I am forgiven, Who I am in Christ

Reblog: The Price of Forgiveness

If his gift is a burnt offering from the herd, he is to bring an unblemished male. … He is to lay his hand on the head of the burnt offering so it can be accepted on his behalf to make atonement for him. Leviticus 1:3,4

Every Friday for about a year, I met under the stars with about six African women to tell Bible stories.  We sat in the shadows of their mud huts often until midnight.  It was the only time they had free after a day full of working in their fields, hauling well water, chopping fire wood, and cooking dinner over open fires.  Those dark hours were quiet – except for the occasional donkey throwing a braying fit – so we were able to weave our way through the Old Testament.

My African partner and I explained the Jewish sacrificial system to them, and we told them about this verse – how, by laying a hand on the sacrificial animal’s head, the sinner’s sin was symbolically transferred to the animal.

Friday after Friday, we worked our way through the Bible until we reached the stories of Jesus.  The women were non-literate, and they had never heard the stories before. I was amazed at the spiritual truth they could mine out of the Biblical passages.  Unschooled does not mean un-smart.  Some of them were enthralled with this Jesus. Some just came to listen out of curiosity.  One, I’ll call her “Jill,” was a skeptic.  She asked wickedly astute questions, but it was obvious she didn’t believe anything we were saying

The full moon bathed the whole group in silvery light the night we told the crucifixion story.  I asked a question: “Why do you think Jesus said, ‘My God, my God, why have you forsaken me,’ as he hung on the cross?”

I watched Jill’s face, and I saw the Holy Spirit reveal it to her.  She spoke slowly.  “Because that was the moment that God laid his hand on Jesus’ head and put the sins of the whole world on him.”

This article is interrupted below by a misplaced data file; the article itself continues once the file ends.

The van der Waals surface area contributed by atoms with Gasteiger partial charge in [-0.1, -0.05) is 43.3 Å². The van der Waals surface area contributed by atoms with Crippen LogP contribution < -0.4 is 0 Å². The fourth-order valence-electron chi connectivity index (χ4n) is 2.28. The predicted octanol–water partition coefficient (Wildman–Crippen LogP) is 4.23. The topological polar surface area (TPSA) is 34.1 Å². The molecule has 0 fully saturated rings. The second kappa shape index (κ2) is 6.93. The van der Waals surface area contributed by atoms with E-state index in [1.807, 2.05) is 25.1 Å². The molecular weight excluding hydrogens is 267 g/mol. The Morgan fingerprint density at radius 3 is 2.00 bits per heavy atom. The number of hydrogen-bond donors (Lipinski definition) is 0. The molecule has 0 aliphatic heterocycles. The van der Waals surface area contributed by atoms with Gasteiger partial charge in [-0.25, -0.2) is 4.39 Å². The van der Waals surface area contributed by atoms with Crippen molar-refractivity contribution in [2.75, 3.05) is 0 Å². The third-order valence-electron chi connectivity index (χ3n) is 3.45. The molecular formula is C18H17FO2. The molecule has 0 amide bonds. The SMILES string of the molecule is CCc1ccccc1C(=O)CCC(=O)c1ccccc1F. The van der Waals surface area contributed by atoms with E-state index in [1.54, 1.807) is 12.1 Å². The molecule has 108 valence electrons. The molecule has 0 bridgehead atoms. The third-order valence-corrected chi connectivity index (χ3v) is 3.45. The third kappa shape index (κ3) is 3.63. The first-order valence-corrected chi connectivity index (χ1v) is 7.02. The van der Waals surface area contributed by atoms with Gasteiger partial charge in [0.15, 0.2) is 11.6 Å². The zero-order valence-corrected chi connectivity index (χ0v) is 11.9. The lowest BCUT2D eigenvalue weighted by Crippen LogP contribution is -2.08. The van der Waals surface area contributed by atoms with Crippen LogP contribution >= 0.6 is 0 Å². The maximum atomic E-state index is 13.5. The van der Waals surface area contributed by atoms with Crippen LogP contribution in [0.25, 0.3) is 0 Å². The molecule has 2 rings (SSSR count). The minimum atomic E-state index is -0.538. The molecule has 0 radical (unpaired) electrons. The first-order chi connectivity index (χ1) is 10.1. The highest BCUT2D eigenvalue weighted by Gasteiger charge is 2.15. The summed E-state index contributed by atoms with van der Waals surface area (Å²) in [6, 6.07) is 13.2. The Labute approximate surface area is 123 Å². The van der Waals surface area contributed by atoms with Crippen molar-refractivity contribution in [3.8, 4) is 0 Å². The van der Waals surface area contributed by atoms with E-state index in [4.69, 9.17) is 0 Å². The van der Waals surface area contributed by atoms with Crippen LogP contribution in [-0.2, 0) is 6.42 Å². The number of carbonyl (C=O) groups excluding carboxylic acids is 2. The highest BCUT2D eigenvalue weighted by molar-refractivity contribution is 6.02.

Indeed.

This forgiveness I enjoy?  It came at a terrible price.  Jesus became a sacrifice – a bloody heap of physical suffering. But when uttered those anguished words, he was separated from God himself. Spiritual suffering.  He’d never been separated before.  And why?  Because my sin had just been laid on his head.  It had just rolled off of me and on to him.

He died in my place.

The wages of sin is death.  Death is separation.  Physical death is the separation of the soul from the body. Spiritual death is the separation of the soul from God.  Jesus endured them both. For me.

So I could be forgiven.

May I never cease to be awed.

I am forgiven, Who I am in Christ

Reblog: Forgiven, Sin No More

But Jesus stooped down and wrote on the ground with His finger, as though He did not hear.

…When Jesus had raised Himself up and saw no one but the woman, He said to her, “Woman, where are those accusers of yours? Has no one condemned you?”

She said, “no one, Lord.”

Jesus said to her, “Neither do I condemn you; go and sin no more.”~ John 8:6, 10-11, NKJV

I can only imagine what Jesus wrote in the dirt that day. Perhaps a list of references, Ecclesiastes 7:20, Jeremiah 17:9, Psalm 14:3. Maybe a collective list of secret sins harbored by the individuals gathered around. We don’t know. But we do know that His actions changed a woman’s life.

He would not condemn her.

Her entire life, men have slammed her with either their contempt or their lust. On more than one occasion, both. But this one, the one they call Jesus of Nazareth? He silences the fury of the crowd with his own. He convicts those who had been so thirsty for her conviction. And then He speaks with words that are neither ostentatious nor impotent.

They dispersed, leaving her with her life.

“Does no one condemn you?”

Trembling, she barely meets His eyes. There, kindness gathers in pools—deeper than any she’d ever seen.